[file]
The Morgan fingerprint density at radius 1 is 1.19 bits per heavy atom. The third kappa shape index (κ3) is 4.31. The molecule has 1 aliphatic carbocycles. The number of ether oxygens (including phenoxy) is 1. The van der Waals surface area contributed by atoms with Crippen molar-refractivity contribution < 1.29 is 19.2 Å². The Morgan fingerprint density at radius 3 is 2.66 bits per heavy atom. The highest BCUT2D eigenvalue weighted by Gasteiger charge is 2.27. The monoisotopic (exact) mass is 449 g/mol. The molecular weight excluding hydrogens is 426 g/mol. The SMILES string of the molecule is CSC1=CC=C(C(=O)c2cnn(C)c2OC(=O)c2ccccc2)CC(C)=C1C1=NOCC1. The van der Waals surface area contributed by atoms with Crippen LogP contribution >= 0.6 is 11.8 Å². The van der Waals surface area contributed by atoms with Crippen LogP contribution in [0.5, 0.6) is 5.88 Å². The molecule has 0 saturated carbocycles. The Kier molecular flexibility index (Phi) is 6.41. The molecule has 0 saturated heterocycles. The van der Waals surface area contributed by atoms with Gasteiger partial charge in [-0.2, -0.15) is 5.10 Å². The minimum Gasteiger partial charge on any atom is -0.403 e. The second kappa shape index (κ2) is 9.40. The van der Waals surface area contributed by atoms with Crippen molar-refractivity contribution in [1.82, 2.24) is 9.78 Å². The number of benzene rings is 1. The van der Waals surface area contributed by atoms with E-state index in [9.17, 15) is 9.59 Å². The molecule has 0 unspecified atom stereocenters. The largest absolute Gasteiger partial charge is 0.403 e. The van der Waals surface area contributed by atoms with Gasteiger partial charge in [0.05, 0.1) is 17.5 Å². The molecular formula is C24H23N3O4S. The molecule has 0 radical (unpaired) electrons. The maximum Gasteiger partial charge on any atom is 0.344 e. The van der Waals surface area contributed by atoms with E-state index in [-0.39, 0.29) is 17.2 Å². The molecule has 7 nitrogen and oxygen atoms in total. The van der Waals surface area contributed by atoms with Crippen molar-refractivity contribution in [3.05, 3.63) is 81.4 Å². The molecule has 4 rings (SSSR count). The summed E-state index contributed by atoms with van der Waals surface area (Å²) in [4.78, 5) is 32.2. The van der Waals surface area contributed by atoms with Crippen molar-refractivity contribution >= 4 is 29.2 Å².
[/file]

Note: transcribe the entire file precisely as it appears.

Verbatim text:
The Morgan fingerprint density at radius 1 is 1.19 bits per heavy atom. The third kappa shape index (κ3) is 4.31. The molecule has 1 aliphatic carbocycles. The number of ether oxygens (including phenoxy) is 1. The van der Waals surface area contributed by atoms with Crippen molar-refractivity contribution < 1.29 is 19.2 Å². The Morgan fingerprint density at radius 3 is 2.66 bits per heavy atom. The highest BCUT2D eigenvalue weighted by Gasteiger charge is 2.27. The monoisotopic (exact) mass is 449 g/mol. The molecular weight excluding hydrogens is 426 g/mol. The SMILES string of the molecule is CSC1=CC=C(C(=O)c2cnn(C)c2OC(=O)c2ccccc2)CC(C)=C1C1=NOCC1. The van der Waals surface area contributed by atoms with Crippen LogP contribution >= 0.6 is 11.8 Å². The van der Waals surface area contributed by atoms with Crippen LogP contribution in [0.5, 0.6) is 5.88 Å². The molecule has 0 saturated carbocycles. The Kier molecular flexibility index (Phi) is 6.41. The molecule has 0 saturated heterocycles. The van der Waals surface area contributed by atoms with Gasteiger partial charge in [-0.2, -0.15) is 5.10 Å². The minimum Gasteiger partial charge on any atom is -0.403 e. The second kappa shape index (κ2) is 9.40. The van der Waals surface area contributed by atoms with Crippen molar-refractivity contribution in [1.82, 2.24) is 9.78 Å². The number of benzene rings is 1. The van der Waals surface area contributed by atoms with E-state index in [9.17, 15) is 9.59 Å². The molecule has 0 unspecified atom stereocenters. The largest absolute Gasteiger partial charge is 0.403 e. The van der Waals surface area contributed by atoms with Gasteiger partial charge in [0.05, 0.1) is 17.5 Å². The molecular formula is C24H23N3O4S. The molecule has 0 radical (unpaired) electrons. The maximum Gasteiger partial charge on any atom is 0.344 e. The van der Waals surface area contributed by atoms with E-state index in [-0.39, 0.29) is 17.2 Å². The molecule has 7 nitrogen and oxygen atoms in total. The van der Waals surface area contributed by atoms with Crippen molar-refractivity contribution in [3.05, 3.63) is 81.4 Å². The molecule has 4 rings (SSSR count). The summed E-state index contributed by atoms with van der Waals surface area (Å²) in [4.78, 5) is 32.2. The van der Waals surface area contributed by atoms with Crippen molar-refractivity contribution >= 4 is 29.2 Å².